Probate Court: Synopsis of Inheritance and Equity Law

Simon Volkov
July 16, 2009 — 1,509 views  
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The first probate court within the United States was established in Massachusetts in 1784. One of the primary functions of this court is to oversee equitable distribution of decedents' estates. Additional equity law matters governed by the probate court include marriage, adoption, guardianship, and name changes.

Probate court addresses all legal matters governed by equity law. Equity law is defined as "an order which directs an individual to act or refrain from acting." Equity law differs from court regulated laws which pertain to doctrines and statutes and is enforced by guidelines known as 'maxims of equity.'

Each state within the U.S. abides by their established probate laws. Depending on the court's jurisdiction, probate court might also be referred to as Court of Ordinary, Surrogate Court, Court of Equity or Orphans Court.

When a person dies everything they own is held in probate. Nothing can be sold or given away until the estate passes through probate. This process is necessary to validate the decedent's Last Will and Testament, pay outstanding debts, and transfer inheritance to rightful heirs.

Although probate laws vary by state, most require estates to be managed by an appointed estate administrator. This person is named within the decedent's last will. If the decedent died intestate (without a Will), the probate court will appoint someone to this position.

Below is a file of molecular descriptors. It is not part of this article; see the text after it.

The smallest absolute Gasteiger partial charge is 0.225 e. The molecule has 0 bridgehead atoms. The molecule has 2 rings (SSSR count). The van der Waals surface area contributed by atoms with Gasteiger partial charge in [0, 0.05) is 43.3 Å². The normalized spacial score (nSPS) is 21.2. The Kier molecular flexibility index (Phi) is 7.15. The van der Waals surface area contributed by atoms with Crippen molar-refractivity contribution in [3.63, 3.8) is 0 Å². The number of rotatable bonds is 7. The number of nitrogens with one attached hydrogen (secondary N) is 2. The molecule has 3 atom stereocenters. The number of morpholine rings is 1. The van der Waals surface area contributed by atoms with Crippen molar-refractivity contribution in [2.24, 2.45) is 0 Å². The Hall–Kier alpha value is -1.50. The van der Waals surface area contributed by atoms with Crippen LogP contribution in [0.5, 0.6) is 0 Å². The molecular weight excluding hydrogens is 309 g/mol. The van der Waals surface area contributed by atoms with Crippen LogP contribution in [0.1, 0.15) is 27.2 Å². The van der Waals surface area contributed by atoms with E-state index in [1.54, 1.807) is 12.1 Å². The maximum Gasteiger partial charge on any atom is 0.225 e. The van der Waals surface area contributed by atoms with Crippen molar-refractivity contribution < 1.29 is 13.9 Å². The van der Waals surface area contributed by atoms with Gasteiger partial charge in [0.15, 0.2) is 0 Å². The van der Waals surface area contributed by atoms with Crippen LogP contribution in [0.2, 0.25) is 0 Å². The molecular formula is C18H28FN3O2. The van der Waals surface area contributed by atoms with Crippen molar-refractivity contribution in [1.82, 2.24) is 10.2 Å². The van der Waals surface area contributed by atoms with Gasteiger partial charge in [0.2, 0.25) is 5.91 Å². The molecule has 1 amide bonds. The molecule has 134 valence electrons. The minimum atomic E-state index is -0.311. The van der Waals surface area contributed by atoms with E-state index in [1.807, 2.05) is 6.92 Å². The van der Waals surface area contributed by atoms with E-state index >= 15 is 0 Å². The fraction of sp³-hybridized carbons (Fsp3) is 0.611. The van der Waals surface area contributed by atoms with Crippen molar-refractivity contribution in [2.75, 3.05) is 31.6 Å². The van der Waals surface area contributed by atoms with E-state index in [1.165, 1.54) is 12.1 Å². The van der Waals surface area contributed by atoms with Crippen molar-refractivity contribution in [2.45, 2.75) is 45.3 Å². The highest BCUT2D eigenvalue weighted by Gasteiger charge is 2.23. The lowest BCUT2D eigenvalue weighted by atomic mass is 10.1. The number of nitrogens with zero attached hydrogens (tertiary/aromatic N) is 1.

Estate administrators are responsible for a variety of duties. Most work with a probate lawyer or estate planner to ensure documents are properly filled out and documented through the court. Duties can include taking inventory of property and financial assets; obtaining appraisals for valuable assets such as real estate, automobiles, art work, jewelry and collectibles; paying creditor debts; and distributing inheritance to named beneficiaries.

Probate typically lasts between four and nine months. Once all documents have been filed through the court, a probate judge reviews the case. If all matters are resolved, the judge will sign off on the case and the estate administrator can commence with asset distribution.

In addition to presiding over probated estates, probate courts address all matters requiring the enforcement of equity law. Although there are hundreds of equity law matters, the most common include establishing guardianship for minor children; recording birth certificates, adoptions and name changes; and issuing marriage licenses.

Additionally, probate courts preside over civil actions related to probate. The most common civil actions presented in probate court include contesting the last will, determination of rightful heirs, and presumption of death. Civil actions are the only cases presented in probate court which require a jury trial.

About the Author

Simon Volkov specializes in purchasing estates held in probate court. By offering cash for inheritance, Simon lessens financial burdens for the estate and allows beneficiaries to obtain a portion of their money while waiting for the probate process to terminate. Learn how to sell your inheritance for cash by visiting Simon Volkov today.

Simon Volkov